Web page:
I read these two quotes by Helen Keller recently:
Avoiding danger is no safer in the long run than outright exposure. The fearful are caught as often as the bold. – Helen Keller
Security is mostly a superstition. It does not exist in nature, nor do the children of men as a whole experience it. Avoiding danger is no safer in the long run than outright exposure. Life is either a daring adventure, or nothing. – Helen Keller
After thinking about these two quotes for a while, I tried to look back at my life and see whether I have lived it as a “daring adventure.” It seems, to me, that my life has mostly been filled with long stretches where I sought security and safety, punctuated by moments when I made bold moves.
Ms. Keller is very correct that “The fearful are caught as often as the bold.” During the times when I was living life timidly, I was no more secure or safe than I was during the times when I was more bold. I could list bad things that happened during both safety and daring.
The difference, I think, is that during times of safety I felt less free, more confined. With safety as my goal, I became fearful of making the wrong choice. At the times in my life when safety was my priority, I built strong boundaries around myself and my heart. I did not dare to allow myself to make bold moves and found my world growing smaller and smaller. In an attempt to keep myself secure, I cut myself off from experiences which might help me stretch and grow and develop as a person.
In the past year, I have really tried to break free from this “security” trap, from the illusion that playing it safe would somehow protect me from being hurt. I have tried to step outside my comfort zone. I have tried to listen to people whose opinions and world view are very different from mine. I have tried to learn. I have tried not to be predictable. I have tried to take risks. I have tried to be bold. Of course, I have not always been successful. Still, I have made strides toward the freedom that comes from unlocking the chains of safety and security.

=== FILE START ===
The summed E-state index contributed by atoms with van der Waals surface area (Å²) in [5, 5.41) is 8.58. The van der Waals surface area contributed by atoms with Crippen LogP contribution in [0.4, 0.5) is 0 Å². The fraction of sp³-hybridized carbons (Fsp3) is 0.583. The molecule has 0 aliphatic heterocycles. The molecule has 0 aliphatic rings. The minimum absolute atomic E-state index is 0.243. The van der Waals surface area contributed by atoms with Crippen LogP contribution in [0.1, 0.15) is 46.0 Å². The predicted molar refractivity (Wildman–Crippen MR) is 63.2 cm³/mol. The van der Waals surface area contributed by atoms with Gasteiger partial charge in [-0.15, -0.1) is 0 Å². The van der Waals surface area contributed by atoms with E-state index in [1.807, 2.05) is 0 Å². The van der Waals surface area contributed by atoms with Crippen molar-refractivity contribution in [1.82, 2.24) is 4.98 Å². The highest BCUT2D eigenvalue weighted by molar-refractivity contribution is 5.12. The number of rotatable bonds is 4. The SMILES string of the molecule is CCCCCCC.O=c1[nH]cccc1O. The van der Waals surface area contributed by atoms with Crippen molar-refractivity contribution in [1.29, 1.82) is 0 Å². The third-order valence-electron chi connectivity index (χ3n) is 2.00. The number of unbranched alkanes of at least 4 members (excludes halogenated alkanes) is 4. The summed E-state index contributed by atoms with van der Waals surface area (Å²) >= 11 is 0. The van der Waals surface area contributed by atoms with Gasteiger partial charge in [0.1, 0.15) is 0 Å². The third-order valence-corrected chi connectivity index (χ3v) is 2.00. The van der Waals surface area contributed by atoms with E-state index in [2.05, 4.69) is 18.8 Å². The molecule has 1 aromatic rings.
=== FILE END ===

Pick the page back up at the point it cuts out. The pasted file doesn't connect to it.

In many ways, my life is much more of a daring adventure than it was a year ago. With my decreasing vision, it was becoming so easy to play everything safe. At my last job, I was like a little mouse hiding in my office. Now, I push myself to get OUT of my office and be friendly and talk to people. It was very hard for me at first, but it had paid off amazingly. I am making really good friends. I love my coworkers. Through my little risk of boldness, I have broadened my work world from a little office with four walls to expand to include our entire facility.
Another example is the bold move of taking the bus. It felt so scary to try it, to get on the bus and hope it was going to the right place, to be among so many strangers (speaking so many languages), to get off at Main and Clinton (where so many people mill around). The first few days, it took every ounce of bravery in me to follow through. It would have been safer to make John or Emily or Sam give me a ride. John actually offered me rides every day. Somehow, though, I knew that I needed to take this step. Now, I am not afraid. Learning to take the bus, persevering through my anxiety, mingling with the other riders has expanded my world and given me the freedom of knowing that I can handle the unfamiliar. I can go anywhere. I am not trapped by my inability to drive myself. I am free.
Now that I have seen the rewards of these small attempts at risk and boldness, I want to continue to push myself to grow and learn and try and dare. I don’t want my world to be small and safe and secure. I want it to be a daring adventure. I am excited to see all the adventures that the next year will bring.